You kinda lost me-use the 5.45x39 mmm with a .277 diameter bullet? You would be losing more case capacity than if you wnet with a 6.8x223 (45mm case), I think.

There are a few dedicated 6mm cartridges being used in High Power Competition in the AR-the 2007 National Match Rifle Champ (Carl Bernosky) used a 6mm Hagar, not too sure of the case length, but the OAL must be AR mag length for use in the rapid fire stages....

Bottom line is the 233/5.56 mmx 45 is probably the most mature cartridge since the 308/7.62 (full course 200-600 yd match competition drives designs to the edge of performance, occassionally past it!)

Nothing to stop you from creating a 6.8 x39 mm, but it will be a lessor cartridge than the 6.8 or the 5.56 already are;

Rough interpolation would indicate that it could not exceed ~2450-2500Fs (gas law rule of reduction of bore diameter compared to existing rounds always yeilds less velocity from a similar platform profile) with a 115 grn bullet, and AK/SKS platform accuracy is nothing to boast about either.

The 5.56 with advanced bullet design (77 SMK) still is the best combination of performance, capacity, reliability and accuracy compared to the other combat options.

If you want a 30 cal (762x51, 762x63) performance step up to a proper platfrom, remember.... no free lunches for the dogs of war! (Democrat party planks notwithstanding....)

Molom Labe!


93 posted on 04/09/2008 11:31:51 AM PDT by Manly Warrior (US Army, Retired)
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To: Kenny Bunk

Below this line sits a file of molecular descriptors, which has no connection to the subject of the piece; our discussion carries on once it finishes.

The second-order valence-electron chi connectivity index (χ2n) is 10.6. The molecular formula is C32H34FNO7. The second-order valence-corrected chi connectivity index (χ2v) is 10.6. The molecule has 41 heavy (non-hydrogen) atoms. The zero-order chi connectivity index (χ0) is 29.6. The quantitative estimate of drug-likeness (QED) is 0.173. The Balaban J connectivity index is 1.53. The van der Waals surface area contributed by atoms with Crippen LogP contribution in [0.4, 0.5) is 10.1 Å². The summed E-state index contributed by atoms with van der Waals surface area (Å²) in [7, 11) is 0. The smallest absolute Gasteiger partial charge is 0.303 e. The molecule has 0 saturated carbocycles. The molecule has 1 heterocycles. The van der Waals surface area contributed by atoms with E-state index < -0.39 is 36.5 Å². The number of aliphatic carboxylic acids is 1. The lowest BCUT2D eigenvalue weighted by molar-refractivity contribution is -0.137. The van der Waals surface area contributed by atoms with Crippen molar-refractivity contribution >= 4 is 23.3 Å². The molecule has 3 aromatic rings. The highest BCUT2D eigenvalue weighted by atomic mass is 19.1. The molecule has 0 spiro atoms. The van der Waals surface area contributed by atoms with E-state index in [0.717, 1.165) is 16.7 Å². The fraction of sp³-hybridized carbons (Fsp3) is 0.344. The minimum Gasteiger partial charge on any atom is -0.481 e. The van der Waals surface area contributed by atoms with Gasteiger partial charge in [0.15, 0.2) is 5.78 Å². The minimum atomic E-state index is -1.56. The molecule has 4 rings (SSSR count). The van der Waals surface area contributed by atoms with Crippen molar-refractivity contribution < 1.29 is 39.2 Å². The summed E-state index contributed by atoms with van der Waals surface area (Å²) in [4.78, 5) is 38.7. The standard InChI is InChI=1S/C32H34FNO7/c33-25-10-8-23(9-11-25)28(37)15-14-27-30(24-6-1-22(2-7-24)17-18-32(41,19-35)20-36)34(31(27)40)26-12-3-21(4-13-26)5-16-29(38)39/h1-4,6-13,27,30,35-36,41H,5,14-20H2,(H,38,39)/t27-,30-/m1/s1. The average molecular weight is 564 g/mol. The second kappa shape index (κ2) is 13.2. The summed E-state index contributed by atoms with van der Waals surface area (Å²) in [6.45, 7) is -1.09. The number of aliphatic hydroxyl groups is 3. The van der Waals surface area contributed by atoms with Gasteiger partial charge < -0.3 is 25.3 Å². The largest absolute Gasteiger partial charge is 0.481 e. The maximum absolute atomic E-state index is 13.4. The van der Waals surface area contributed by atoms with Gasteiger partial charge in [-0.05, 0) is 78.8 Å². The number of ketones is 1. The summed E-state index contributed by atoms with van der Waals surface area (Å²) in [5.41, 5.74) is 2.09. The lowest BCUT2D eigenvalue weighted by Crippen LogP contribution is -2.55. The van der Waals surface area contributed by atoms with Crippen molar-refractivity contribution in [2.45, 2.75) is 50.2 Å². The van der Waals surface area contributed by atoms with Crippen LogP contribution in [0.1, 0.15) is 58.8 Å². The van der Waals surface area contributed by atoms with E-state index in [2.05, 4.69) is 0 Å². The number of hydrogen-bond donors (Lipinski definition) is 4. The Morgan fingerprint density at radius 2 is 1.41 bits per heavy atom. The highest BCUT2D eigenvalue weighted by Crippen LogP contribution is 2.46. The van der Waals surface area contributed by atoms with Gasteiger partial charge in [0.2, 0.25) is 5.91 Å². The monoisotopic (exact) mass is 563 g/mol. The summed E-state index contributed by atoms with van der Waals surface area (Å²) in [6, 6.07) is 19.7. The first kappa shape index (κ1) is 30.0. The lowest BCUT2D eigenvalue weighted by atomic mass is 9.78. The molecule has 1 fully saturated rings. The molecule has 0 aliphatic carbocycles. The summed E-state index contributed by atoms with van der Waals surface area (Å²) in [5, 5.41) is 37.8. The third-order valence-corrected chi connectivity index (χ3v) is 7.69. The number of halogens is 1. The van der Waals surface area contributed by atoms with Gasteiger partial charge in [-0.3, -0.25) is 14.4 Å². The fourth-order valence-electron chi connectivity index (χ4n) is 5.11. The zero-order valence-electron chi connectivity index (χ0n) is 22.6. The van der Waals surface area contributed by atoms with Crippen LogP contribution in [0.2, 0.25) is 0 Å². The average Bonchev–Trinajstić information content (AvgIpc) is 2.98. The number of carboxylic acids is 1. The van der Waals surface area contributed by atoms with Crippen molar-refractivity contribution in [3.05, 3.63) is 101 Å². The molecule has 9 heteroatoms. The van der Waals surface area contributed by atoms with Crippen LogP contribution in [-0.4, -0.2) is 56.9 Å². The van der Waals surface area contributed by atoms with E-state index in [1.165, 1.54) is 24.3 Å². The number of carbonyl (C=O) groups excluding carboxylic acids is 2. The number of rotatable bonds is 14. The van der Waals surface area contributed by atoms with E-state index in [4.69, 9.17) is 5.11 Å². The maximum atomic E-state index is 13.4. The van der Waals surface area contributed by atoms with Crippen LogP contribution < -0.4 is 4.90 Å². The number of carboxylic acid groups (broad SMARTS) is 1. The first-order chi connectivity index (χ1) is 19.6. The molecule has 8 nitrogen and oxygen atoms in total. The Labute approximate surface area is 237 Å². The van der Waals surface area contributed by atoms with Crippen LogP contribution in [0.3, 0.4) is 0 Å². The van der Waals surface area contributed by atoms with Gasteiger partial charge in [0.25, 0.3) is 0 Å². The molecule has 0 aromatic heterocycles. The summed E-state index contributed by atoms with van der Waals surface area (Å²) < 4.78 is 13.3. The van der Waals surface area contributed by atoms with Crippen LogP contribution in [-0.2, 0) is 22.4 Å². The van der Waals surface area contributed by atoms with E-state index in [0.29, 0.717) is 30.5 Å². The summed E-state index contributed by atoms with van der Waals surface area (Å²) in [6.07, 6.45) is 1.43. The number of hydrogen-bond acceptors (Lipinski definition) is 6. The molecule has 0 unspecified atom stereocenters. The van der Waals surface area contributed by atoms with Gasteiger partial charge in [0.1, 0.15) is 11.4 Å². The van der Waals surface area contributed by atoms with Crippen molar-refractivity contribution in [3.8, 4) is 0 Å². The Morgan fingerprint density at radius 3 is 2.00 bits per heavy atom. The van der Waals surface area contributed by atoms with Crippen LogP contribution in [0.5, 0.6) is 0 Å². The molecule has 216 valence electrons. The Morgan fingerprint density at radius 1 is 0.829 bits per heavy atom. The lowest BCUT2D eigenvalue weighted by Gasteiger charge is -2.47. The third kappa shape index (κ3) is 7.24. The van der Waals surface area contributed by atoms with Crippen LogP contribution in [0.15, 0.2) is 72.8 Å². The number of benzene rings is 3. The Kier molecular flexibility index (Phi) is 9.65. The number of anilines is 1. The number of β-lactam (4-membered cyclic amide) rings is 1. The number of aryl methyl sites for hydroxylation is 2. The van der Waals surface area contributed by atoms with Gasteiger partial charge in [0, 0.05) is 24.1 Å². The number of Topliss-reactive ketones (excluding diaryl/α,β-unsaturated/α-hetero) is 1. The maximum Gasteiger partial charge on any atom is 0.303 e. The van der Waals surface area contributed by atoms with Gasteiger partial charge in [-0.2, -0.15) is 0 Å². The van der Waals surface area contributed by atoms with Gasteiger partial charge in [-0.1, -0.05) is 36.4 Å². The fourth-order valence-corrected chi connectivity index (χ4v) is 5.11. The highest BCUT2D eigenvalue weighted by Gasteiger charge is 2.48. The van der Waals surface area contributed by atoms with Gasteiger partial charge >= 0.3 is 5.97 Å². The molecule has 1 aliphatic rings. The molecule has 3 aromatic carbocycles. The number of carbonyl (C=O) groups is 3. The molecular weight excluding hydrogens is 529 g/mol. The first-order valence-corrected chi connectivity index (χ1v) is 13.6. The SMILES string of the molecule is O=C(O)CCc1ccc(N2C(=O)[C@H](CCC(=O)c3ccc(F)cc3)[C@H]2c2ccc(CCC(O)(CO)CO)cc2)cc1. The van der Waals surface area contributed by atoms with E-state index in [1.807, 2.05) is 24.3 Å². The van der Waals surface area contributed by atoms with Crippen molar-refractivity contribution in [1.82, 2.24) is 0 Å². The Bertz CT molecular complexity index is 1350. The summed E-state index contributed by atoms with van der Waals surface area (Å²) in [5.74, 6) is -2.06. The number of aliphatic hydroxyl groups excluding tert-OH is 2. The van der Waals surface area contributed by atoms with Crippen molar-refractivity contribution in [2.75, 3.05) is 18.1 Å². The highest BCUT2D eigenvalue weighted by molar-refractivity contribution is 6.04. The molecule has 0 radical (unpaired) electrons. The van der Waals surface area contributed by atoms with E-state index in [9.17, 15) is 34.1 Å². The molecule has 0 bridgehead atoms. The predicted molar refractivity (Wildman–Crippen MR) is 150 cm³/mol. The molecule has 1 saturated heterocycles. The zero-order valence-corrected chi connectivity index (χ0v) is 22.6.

Is it worth fixing?

NO!

If the answer is "No," should we replace with the HK416? How do we get that done?

First take the ~spits to the side~ politicians out of the process! Listen to the troops not some politician or senior officer either one of which (speaking of generals who are superior politicians in their own world) might be taking kickbacks under the table from the arms manufacturers or folks with serious monetary connections to the contracts. Like companies who manufacture accessories for the M4 that would need to be retooled in a new rifle.

Get a bunch of troops and test the crap out of the weapons under real world conditions and situations from the testers experiences. Once the 416 is confirmed as meeting the needs of the service determine if there must be any variations for special circumstances (like tankers or aircrew) and issue the contract.

94 posted on 04/09/2008 11:32:46 AM PDT by ExSoldier (Democracy is 2 wolves and a lamb voting on dinner. Liberty is a well armed lamb contesting the vote.)
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To: Kenny Bunk
THe 45 doesn't even come close to a 10mm. If you are purely talking about muzzle energies, the 45 is pathetic. About 400 lb-ft of muzzle energy for a 45ACP and nearly 700 lb-ft for a 10mm. Now, a 9mm +P luger gives you about 390-440 lb-ft of energy. So all those guys out there that like to bash the 9mm probably don't understand muzzle energies.

But, in the 45s defense, there is evidence to suggest that muzzle energy isn't a perfect indicator of stopping power. for instance, the 45 seems to do much better in the real world than ballistic data would predict.

But you asked about ballistics, not real life gun fights. AS far as balistics are concerned, the 45 is really pathetic. Well, not as pathetic as a 38 special. But not very good. Not very good at all.